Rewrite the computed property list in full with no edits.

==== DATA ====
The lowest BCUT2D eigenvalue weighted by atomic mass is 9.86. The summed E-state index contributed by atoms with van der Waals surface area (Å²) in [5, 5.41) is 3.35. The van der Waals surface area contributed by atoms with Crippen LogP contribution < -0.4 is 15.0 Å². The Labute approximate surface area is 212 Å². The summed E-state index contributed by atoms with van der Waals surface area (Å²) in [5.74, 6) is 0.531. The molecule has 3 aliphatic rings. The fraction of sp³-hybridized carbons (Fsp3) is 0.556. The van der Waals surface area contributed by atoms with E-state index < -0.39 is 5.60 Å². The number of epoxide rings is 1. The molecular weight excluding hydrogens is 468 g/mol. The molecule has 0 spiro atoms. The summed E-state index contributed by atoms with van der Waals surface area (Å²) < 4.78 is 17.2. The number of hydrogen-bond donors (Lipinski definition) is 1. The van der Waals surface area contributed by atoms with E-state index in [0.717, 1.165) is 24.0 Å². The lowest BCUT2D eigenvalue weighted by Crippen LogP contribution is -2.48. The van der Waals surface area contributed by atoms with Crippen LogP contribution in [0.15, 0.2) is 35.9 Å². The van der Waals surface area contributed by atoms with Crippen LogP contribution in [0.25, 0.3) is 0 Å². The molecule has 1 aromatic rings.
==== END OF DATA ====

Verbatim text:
The lowest BCUT2D eigenvalue weighted by atomic mass is 9.86. The summed E-state index contributed by atoms with van der Waals surface area (Å²) in [5, 5.41) is 3.35. The van der Waals surface area contributed by atoms with Crippen LogP contribution < -0.4 is 15.0 Å². The Labute approximate surface area is 212 Å². The summed E-state index contributed by atoms with van der Waals surface area (Å²) in [5.74, 6) is 0.531. The molecule has 3 aliphatic rings. The fraction of sp³-hybridized carbons (Fsp3) is 0.556. The van der Waals surface area contributed by atoms with E-state index < -0.39 is 5.60 Å². The number of epoxide rings is 1. The molecular weight excluding hydrogens is 468 g/mol. The molecule has 0 spiro atoms. The summed E-state index contributed by atoms with van der Waals surface area (Å²) < 4.78 is 17.2. The number of hydrogen-bond donors (Lipinski definition) is 1. The van der Waals surface area contributed by atoms with E-state index in [0.717, 1.165) is 24.0 Å². The lowest BCUT2D eigenvalue weighted by Crippen LogP contribution is -2.48. The van der Waals surface area contributed by atoms with Crippen LogP contribution in [0.15, 0.2) is 35.9 Å². The van der Waals surface area contributed by atoms with Crippen LogP contribution in [0.25, 0.3) is 0 Å². The molecule has 1 aromatic rings.